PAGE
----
The programme involves training teachers who in turn educate their students on fundamentals of road safety and mobility followed by practical demonstrations.
Ms Anita Kayongo, the Corporate Communications Manager TotalEnergies, says with the new good roads, increased traffic and others, there is need to intensify safety programmes especially around schools.
According to the agreement, in the end, the programme will create a road safety culture among the people.
Under the promotion of cultural heritage in partnership with the CCFU, a one year project will be implemented dubbed ‘Culture for Livelihood’ to safeguard and promote culture in Greater Bunyoro, Bugungu, Alur and Acholi sub-regions.
Ms Barbra Babweteera Mutambi, the CCFU Executive Director, says the project aims to promote culture as a key to improving community and individual livelihood, particularly through capacity building and intercultural collaborations in artistic initiatives, crafts and traditional music, with more focus on women, youth and children.
She adds that the programme will involve identifying, safeguarding and promoting traditional knowledge, facilitation of value addition in crafts making and traditional music, building the capacity of traditional music troupes and crafts workers in organisation management, publicity, and marketing.
“Culture is a catalyst for social and economic development and, therefore, we hope to play a vital role in promoting cultural income generating activities through skill development, creativity, and innovation, that will in turn empower the communities for further development and preservation of the beautiful cultural heritage,” Ms Mutambi, says.
The agreement with the WCS aims at supporting improvements of patrol effectiveness in Murchison (Kabaleega) Falls National Park in partnership with the UWA.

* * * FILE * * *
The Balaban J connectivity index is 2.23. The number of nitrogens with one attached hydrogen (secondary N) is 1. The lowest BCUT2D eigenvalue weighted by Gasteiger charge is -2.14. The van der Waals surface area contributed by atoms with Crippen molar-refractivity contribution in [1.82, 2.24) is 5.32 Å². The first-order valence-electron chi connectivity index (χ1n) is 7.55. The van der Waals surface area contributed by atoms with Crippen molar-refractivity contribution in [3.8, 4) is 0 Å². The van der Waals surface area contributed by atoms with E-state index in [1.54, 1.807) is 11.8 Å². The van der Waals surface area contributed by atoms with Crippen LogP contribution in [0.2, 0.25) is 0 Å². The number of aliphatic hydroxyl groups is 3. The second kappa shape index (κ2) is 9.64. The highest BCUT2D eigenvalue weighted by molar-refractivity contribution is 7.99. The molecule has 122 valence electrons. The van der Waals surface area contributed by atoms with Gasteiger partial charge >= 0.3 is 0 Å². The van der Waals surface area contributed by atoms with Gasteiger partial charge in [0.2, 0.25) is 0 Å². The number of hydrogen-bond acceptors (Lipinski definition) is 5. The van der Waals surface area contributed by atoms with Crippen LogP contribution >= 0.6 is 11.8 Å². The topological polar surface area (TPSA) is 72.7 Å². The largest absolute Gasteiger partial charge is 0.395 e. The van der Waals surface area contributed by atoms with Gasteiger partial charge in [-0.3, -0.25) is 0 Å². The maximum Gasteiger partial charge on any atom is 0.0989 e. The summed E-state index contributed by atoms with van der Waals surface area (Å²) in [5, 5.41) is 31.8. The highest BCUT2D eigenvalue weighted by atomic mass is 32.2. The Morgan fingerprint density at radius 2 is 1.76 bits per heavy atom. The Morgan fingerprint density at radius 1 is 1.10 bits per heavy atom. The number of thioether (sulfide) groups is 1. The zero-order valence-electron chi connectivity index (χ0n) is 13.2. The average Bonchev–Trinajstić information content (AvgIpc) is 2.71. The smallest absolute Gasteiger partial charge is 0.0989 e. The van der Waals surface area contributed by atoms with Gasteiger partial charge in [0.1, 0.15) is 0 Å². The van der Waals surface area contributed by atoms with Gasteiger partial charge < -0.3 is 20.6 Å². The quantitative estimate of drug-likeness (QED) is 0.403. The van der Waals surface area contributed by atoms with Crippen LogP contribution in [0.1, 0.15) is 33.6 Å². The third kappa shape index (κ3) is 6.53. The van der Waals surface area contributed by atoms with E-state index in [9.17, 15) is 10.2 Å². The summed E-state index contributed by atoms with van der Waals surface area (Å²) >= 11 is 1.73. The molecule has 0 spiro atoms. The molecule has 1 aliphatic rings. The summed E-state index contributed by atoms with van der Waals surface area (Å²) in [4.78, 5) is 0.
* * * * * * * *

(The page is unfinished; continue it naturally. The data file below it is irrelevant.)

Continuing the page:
This is also in part, aimed at monitoring the movement of animals especially elephants and their reproductive behaviour and if there is an impact by the activities of the industry.
Studies over 10 years has showed a pattern of elephant movements from the park to other places, but they usually return.
It is not clear what causes the migrations for now. The 12-month-programme will also help in campaigns against preaching, according to Ms Kayongo.
The oil company has committed to conserving and restoring forests and forest connectivity through Conservation Education and Awareness around Budongo Central Forest Reserve with the CSWT under the Tilenga Biodiversity Programme.
Mr Joshua Rukundo, of the Chimpanzee Sanctuary, says the Chimpanzee Sanctuary and Wildlife Conservation Trust shall be rolling out an educational programme with communities located around Budongo Central Forest Reserve.
“Budongo Central Forest Reserve is the largest Mahogany Forest in East Africa and is home to the largest remaining population of critically endangered Eastern Chimpanzee. The programme shall focus on the roll out of 30 episodes of a radio drama which will focus on chimpanzee habitat restoration, behaviour and the co-existence of communities with other wildlife,”Mr Rukundo says.